Lillian Gilbreth – NYSSPE’s Engineer of the Week

Lillian Gilbreth

Lillian Gilbreth

NYSSPE’s Engineer of the week features Lillian Moller Gilbreth, an industrial engineer who was the first American industrial/organizational psychologist.

Lillian Gilbreth was born on May 24, 1878 in Oakland, California. She graduated in 1902 from the University of California with a bachelors and masters in English Literature, and then went on to earn her Ph.D. in psychology in 1915 from Brown University. After she married contracting engineer Frank Gilbreth in 1904, she became his business partner and was exposed to the construction world. She noted that in the process of construction, the individual needs of those who would be using the space were not being considered. It was based on this idea that led Gilbreth to be the first American engineer to create a synthesis of psychology and scientific management. As a mother of twelve, Gilbreth applied this synthesis in the home to make housework more efficient so that more women could also work outside of the home. Examples of this were her invention of the foot pedal trash can and the idea to put shelves inside the refrigerator door.  Later in life, Gilbreth became the first female engineering teacher at Purdue where she taught industrial engineering, industrial psychology and home economics.

 

Reference : https://en.wikipedia.org/wiki/Lillian_Moller_Gilbreth

Photo Reference : https://en.wikipedia.org/wiki/Lillian_Moller_Gilbreth#/media/File:Lillian_Moller_Gilbreth,_1921.jpg

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Fazlur Khan – NYSSPE’s Engineer of the Week

Fazlur Khan

Fazlur Khan

NYSSPE’s Engineer of the week features Fazlur Rahman Khan, a Bangladeshi-American structural engineer and architect who is best known for his tube structural systems implemented in skyscrapers.

Fazlur Khan was born on April 3, 1929 in Dhaka, East Bengal, current day Bangladesh. He studied at the Bengal Engineering College and the Ahsanullah Engineering College where he received a B.S. in Civil Engineering. In 1952 Khan received scholarships to travel to the U.S. where he continued his studies at the University of Illinois. He graduated in three years with a masters in theoretical and applied mechanics and a masters and Ph.D. in structural engineering. After completing his education, Khan began to work for Skidmore, Owings and Merrill and he worked on the John Hancock Center and the 110-story Sears Tower which was the tallest building in the world at that time. Throughout his career, Khan’s main innovation was the idea of using a tube structural system for skyscrapers. Instead of rigid steel frames, the exterior wall of the building would simulate a thin walled tube. This would allow for more space inside the building, a larger resistance of lateral loads and a more efficient building process. This concept revolutionized the construction of tall buildings. Today, the Buri Khalifi in Dubai, which is the world’s current tallest skyscraper was built influenced by the tube structure design.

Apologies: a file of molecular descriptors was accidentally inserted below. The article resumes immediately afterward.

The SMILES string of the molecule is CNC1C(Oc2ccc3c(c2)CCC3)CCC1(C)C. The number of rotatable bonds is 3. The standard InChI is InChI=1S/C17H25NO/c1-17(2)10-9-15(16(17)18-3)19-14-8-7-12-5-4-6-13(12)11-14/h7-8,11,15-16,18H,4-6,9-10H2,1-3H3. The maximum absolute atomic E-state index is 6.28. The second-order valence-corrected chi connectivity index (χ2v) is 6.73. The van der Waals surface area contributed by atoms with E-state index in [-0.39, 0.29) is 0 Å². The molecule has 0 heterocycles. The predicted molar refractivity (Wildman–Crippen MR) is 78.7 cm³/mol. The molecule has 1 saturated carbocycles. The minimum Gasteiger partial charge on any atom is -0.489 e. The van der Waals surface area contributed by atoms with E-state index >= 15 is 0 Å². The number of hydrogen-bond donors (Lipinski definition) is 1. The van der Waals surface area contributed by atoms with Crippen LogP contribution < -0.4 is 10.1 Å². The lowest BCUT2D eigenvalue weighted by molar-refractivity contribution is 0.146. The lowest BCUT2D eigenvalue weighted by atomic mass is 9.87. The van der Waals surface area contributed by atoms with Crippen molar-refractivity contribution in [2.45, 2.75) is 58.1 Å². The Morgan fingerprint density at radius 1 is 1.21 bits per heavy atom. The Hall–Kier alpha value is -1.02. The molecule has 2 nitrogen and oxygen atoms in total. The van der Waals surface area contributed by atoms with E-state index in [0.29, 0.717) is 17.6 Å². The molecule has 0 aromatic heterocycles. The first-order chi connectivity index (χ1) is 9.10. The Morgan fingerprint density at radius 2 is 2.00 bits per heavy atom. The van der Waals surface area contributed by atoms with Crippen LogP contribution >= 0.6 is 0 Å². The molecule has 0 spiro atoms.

Reference: https://en.wikipedia.org/wiki/Fazlur_Rahman_Khan

Photo Reference: https://en.wikipedia.org/wiki/Fazlur_Rahman_Khan#/media/File:FRKhan.jpg [Read more…]

Arthur Casagrande – NYSSPE’s Engineer of the Week

Arthur Casagrande

Arthur Casagrande

NYSSPE’s Engineer of the week features Arthur Casagrande, an Austrian-born American civil engineer, who is best known for his contributions to both geotechnical engineering and engineering geology.